Michigan governor Jennifer Granholm is talking with me about her recent mission to Japan to woo that nation's auto suppliers and OEMs. She wants them to consider Michigan as a place to invest their manufacturing yen. One company she visited with high hopes is Toyota, where she gave her spiel for the virtues of locating in the Great Lakes State. But it is going to take more than claims about natural beauty and numerous golf courses to get much more than the commitment for a few hundred jobs that she came back with from various auto suppliers. While I give Granholm credit for her trip and aggressive sale pitch, I doubt that the Japanese automakers will flock to the state as she hopes. That's because Michigan-like many other states-must make some fundamental changes before the Japanese (or the Koreans, or the Germans) will set up shop here.
For one thing, there is the issue of organized labor. For the Japanese, this might be considered the "specter" of organized labor. Granholm must get together with Ron Gettelfinger, president of the United Auto Workers, to work out a way that the union will be more receptive to the possibility of companies establishing manufacturing facilities in the state that won't be automatically represented by the UAW. In addition, they have to be flexible enough so that there are mutually beneficial relationships where there is UAW representation. That is not unprecedented as is the case at the Global Engine Manufacturing Alliance plant established by Chrysler Group, Mitsubishi, and Hyundai in Dundee, MI. What's more, Granholm needs to work with the people who craft the image of the state, to transform it from being a gritty, blue-collar enclave to a place that's characterized by forward-thinking, adaptable people. This will be tough in a state that is indelibly linked to Henry Ford and is the birthplace of the modern labor movement.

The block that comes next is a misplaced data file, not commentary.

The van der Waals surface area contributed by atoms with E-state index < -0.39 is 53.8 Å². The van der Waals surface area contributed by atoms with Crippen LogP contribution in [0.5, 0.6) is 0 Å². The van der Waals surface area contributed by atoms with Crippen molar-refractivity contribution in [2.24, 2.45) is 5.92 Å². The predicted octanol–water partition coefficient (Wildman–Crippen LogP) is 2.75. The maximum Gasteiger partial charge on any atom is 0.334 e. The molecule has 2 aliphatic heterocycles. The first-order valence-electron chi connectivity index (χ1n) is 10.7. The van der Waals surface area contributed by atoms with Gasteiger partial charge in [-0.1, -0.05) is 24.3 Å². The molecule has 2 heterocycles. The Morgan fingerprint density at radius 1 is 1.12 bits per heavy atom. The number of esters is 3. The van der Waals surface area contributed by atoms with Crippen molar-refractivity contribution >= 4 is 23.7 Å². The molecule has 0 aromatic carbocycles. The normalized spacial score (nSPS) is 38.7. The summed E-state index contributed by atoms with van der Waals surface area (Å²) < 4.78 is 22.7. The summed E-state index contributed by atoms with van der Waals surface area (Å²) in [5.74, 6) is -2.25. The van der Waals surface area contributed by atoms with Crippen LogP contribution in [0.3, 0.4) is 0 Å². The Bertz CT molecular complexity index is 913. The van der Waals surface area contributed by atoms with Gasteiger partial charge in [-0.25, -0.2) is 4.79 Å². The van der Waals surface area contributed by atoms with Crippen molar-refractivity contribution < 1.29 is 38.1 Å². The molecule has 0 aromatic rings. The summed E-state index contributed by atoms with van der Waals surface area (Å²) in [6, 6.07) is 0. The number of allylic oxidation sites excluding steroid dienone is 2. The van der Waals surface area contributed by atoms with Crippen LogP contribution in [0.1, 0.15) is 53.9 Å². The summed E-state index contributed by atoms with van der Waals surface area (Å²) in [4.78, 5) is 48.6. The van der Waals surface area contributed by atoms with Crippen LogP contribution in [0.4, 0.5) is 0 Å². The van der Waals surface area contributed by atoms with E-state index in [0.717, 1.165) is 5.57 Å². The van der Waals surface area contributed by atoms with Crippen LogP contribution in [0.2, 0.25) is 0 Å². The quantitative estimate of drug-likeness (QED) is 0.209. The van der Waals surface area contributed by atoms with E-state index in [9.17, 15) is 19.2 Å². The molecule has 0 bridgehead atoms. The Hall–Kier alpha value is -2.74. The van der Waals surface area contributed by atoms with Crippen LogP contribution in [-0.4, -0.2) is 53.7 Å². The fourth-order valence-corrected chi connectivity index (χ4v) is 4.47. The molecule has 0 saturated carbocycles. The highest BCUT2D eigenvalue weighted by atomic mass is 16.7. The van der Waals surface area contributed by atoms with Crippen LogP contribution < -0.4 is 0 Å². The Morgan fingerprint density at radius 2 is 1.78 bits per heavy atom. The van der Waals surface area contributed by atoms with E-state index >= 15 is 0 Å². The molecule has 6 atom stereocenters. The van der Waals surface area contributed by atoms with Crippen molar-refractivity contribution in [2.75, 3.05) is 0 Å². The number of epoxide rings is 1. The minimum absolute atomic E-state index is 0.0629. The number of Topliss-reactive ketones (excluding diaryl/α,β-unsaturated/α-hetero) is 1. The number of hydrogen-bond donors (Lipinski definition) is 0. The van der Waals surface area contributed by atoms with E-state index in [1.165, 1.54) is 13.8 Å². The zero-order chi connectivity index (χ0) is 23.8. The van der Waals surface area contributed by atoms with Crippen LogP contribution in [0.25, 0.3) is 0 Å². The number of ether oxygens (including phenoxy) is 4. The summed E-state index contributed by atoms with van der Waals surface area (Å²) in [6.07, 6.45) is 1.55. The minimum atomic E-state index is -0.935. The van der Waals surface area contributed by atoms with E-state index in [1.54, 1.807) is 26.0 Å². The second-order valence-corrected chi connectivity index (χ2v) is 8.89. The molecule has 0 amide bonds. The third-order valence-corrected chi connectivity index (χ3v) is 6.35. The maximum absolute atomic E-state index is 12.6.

Granholm told me that Michigan has an abundance of skilled manufacturing laborers-on the order of 20,000 people. Many of these are people who lost their jobs when the Big Three and its suppliers decided to establish factories in the south. She notes that Toyota is presently experiencing trouble finding skilled workers for its new truck plant in Texas, a problem it wouldn't have if the plant was built in Michigan. But there are questions that need to be answered, like: Would Michigan's skilled workers be willing to work for half the prevailing wage in the state? And would Toyota be willing to pay union scale? Economics-personal and corporate-matter.
One fundamental thing that Granholm and other state governors seem to miss in their pursuit of new manufacturing plants is that in this global environment, manufacturers go where the costs are low and the quality high. She needs to spin that conventional wisdom on its head, proving that tomorrow's manufacturing plants require smarter workers, who know more than the basics of attaching a bolt onto a vehicle. The next-generation of workers must know how to run advanced robots, lasers and machine tools. Michigan's skilled human capital provides the perfect foundation to build these next-generation plants. If Granholm can covey these factors to Toyota or any other manufacturer, then she'll be successful. Short of that, her Japanese adventure will amount to nothing more than a tourist visit.